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Iberian Imperialism and Language Evolution in Latin America$
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Salikoko S. Mufwene

Print publication date: 2014

Print ISBN-13: 9780226126173

Published to Chicago Scholarship Online: September 2014

DOI: 10.7208/chicago/9780226125671.001.0001

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Latin America: A Linguistic Curiosity from the Point of View of Colonization and the Ensuing Language Contacts

Latin America: A Linguistic Curiosity from the Point of View of Colonization and the Ensuing Language Contacts

Chapter:
(p.1) 1 Latin America: A Linguistic Curiosity from the Point of View of Colonization and the Ensuing Language Contacts
Source:
Iberian Imperialism and Language Evolution in Latin America
Author(s):

Salikoko S. Mufwene

Publisher:
University of Chicago Press
DOI:10.7208/chicago/9780226125671.003.0001

Portugal and Spain engaged in the effective colonization of the New World at least 100 years before England, France, and Holland did. The Portuguese started producing sugar on the industrial scale in Brazil also way before the English, the French, and their Dutch did in their tropical colonies. Brazil imported more slaves than all the other colonies combined; and, along with Cuba and the Dominican Republic, it abolished slavery only in the late 19th century. Yet, Iberian Latin America has produced no creole other than the Spanish-based Palenquero, which emerged indisputably among Maroon slaves, and the largely Portuguese-based Papiamentu, which is associated with the Netherlands Antilles. What can Latin America teach us, even if only negatively, about the ecological conditions that produce creoles? What can it also teach us about the survival of indigenous languages after the colonists contributed to the attrition of Native Americans both by miscegenation and by the genocides committed especially by the Spaniards during the early stages of colonization? From a language evolution perspective, what are the critical differences between the colonization of the New World by the Iberians and by the other European nations?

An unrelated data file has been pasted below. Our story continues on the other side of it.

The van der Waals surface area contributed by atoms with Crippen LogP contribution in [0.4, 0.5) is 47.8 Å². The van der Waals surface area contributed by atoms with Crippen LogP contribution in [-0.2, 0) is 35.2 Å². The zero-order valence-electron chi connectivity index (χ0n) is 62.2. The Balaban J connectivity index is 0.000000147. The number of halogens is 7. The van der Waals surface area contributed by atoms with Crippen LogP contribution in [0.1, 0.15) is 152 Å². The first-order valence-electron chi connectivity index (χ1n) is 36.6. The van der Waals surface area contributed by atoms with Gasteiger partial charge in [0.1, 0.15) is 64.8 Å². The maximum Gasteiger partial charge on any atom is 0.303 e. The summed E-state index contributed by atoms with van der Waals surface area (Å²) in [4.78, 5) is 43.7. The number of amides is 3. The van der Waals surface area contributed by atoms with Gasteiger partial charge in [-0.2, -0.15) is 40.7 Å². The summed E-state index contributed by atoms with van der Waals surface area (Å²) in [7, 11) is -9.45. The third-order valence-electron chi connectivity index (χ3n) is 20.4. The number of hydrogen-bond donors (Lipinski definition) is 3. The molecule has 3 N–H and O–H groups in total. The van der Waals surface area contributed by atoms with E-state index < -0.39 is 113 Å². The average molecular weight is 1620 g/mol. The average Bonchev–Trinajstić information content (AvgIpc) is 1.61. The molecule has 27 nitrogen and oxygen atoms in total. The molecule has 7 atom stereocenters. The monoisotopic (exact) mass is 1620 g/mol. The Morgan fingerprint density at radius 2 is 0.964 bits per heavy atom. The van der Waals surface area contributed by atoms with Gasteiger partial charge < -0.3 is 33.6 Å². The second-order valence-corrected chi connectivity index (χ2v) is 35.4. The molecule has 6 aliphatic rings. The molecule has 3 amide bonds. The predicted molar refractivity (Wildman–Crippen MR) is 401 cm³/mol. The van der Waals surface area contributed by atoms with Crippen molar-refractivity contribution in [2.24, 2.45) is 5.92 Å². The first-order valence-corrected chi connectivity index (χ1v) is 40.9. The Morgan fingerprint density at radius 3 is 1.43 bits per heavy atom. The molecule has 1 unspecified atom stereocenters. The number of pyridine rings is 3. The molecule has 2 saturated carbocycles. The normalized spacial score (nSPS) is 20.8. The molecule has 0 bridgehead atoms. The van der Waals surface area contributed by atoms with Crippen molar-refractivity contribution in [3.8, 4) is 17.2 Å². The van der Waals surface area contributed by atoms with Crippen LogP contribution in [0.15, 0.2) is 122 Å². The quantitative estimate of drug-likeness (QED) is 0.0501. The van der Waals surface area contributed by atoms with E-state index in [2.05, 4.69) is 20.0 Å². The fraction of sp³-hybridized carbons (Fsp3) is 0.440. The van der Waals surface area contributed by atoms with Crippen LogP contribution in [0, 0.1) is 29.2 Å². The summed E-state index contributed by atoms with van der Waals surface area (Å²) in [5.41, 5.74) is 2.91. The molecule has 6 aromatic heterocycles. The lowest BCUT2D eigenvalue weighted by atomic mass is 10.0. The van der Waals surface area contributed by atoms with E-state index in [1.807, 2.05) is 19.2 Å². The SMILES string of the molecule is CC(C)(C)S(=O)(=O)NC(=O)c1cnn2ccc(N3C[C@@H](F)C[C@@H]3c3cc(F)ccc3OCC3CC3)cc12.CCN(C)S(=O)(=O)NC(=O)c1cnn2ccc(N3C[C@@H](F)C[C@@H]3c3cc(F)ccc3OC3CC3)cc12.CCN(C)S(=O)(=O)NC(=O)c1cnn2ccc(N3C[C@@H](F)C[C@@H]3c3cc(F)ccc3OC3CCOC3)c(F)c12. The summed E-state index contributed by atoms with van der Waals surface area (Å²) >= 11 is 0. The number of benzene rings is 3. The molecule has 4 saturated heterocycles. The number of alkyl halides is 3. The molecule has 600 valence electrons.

Keywords:   Colonization, slaves, sugar, gold, creoles, pidgins, language endangerment, language evolution, speciation, autonomization

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